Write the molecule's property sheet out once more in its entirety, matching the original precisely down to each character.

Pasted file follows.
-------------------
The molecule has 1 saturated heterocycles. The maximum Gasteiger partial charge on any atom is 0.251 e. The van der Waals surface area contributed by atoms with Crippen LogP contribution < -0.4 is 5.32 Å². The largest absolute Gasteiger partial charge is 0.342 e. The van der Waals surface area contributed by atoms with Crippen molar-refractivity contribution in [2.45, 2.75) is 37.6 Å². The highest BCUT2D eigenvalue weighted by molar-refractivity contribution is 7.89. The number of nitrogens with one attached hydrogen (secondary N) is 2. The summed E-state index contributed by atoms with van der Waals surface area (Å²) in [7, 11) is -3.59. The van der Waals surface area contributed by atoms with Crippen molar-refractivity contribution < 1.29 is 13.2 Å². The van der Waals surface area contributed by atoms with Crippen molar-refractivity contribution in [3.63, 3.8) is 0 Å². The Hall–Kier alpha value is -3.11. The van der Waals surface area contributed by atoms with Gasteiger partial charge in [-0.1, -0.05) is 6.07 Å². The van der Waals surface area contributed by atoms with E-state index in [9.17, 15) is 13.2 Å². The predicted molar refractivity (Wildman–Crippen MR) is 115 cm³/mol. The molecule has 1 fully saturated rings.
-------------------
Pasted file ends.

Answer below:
The molecule has 1 saturated heterocycles. The maximum Gasteiger partial charge on any atom is 0.251 e. The van der Waals surface area contributed by atoms with Crippen LogP contribution < -0.4 is 5.32 Å². The largest absolute Gasteiger partial charge is 0.342 e. The van der Waals surface area contributed by atoms with Crippen molar-refractivity contribution in [2.45, 2.75) is 37.6 Å². The highest BCUT2D eigenvalue weighted by molar-refractivity contribution is 7.89. The number of nitrogens with one attached hydrogen (secondary N) is 2. The summed E-state index contributed by atoms with van der Waals surface area (Å²) in [7, 11) is -3.59. The van der Waals surface area contributed by atoms with Crippen molar-refractivity contribution < 1.29 is 13.2 Å². The van der Waals surface area contributed by atoms with Crippen molar-refractivity contribution in [3.63, 3.8) is 0 Å². The Hall–Kier alpha value is -3.11. The van der Waals surface area contributed by atoms with Gasteiger partial charge in [-0.1, -0.05) is 6.07 Å². The van der Waals surface area contributed by atoms with E-state index in [9.17, 15) is 13.2 Å². The predicted molar refractivity (Wildman–Crippen MR) is 115 cm³/mol. The molecule has 1 fully saturated rings.